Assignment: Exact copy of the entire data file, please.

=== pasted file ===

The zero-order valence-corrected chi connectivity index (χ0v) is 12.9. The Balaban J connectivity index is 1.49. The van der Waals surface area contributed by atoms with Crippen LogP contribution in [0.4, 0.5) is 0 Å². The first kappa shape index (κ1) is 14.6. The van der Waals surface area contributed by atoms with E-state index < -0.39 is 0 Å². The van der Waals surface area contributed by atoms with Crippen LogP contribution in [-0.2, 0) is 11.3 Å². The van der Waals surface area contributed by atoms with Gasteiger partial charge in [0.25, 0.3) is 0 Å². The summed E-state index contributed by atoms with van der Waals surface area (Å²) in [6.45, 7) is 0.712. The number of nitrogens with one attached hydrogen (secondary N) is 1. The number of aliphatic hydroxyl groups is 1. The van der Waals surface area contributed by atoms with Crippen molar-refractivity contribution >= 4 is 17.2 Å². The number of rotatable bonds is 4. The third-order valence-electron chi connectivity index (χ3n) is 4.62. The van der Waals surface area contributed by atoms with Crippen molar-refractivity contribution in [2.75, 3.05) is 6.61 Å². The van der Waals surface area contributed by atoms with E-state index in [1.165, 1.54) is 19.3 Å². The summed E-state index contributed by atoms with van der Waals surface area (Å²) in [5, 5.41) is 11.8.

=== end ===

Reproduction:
The zero-order valence-corrected chi connectivity index (χ0v) is 12.9. The Balaban J connectivity index is 1.49. The van der Waals surface area contributed by atoms with Crippen LogP contribution in [0.4, 0.5) is 0 Å². The first kappa shape index (κ1) is 14.6. The van der Waals surface area contributed by atoms with E-state index < -0.39 is 0 Å². The van der Waals surface area contributed by atoms with Crippen LogP contribution in [-0.2, 0) is 11.3 Å². The van der Waals surface area contributed by atoms with Gasteiger partial charge in [0.25, 0.3) is 0 Å². The summed E-state index contributed by atoms with van der Waals surface area (Å²) in [6.45, 7) is 0.712. The number of nitrogens with one attached hydrogen (secondary N) is 1. The number of aliphatic hydroxyl groups is 1. The van der Waals surface area contributed by atoms with Crippen molar-refractivity contribution >= 4 is 17.2 Å². The number of rotatable bonds is 4. The third-order valence-electron chi connectivity index (χ3n) is 4.62. The van der Waals surface area contributed by atoms with Crippen molar-refractivity contribution in [2.75, 3.05) is 6.61 Å². The van der Waals surface area contributed by atoms with E-state index in [1.165, 1.54) is 19.3 Å². The summed E-state index contributed by atoms with van der Waals surface area (Å²) in [5, 5.41) is 11.8.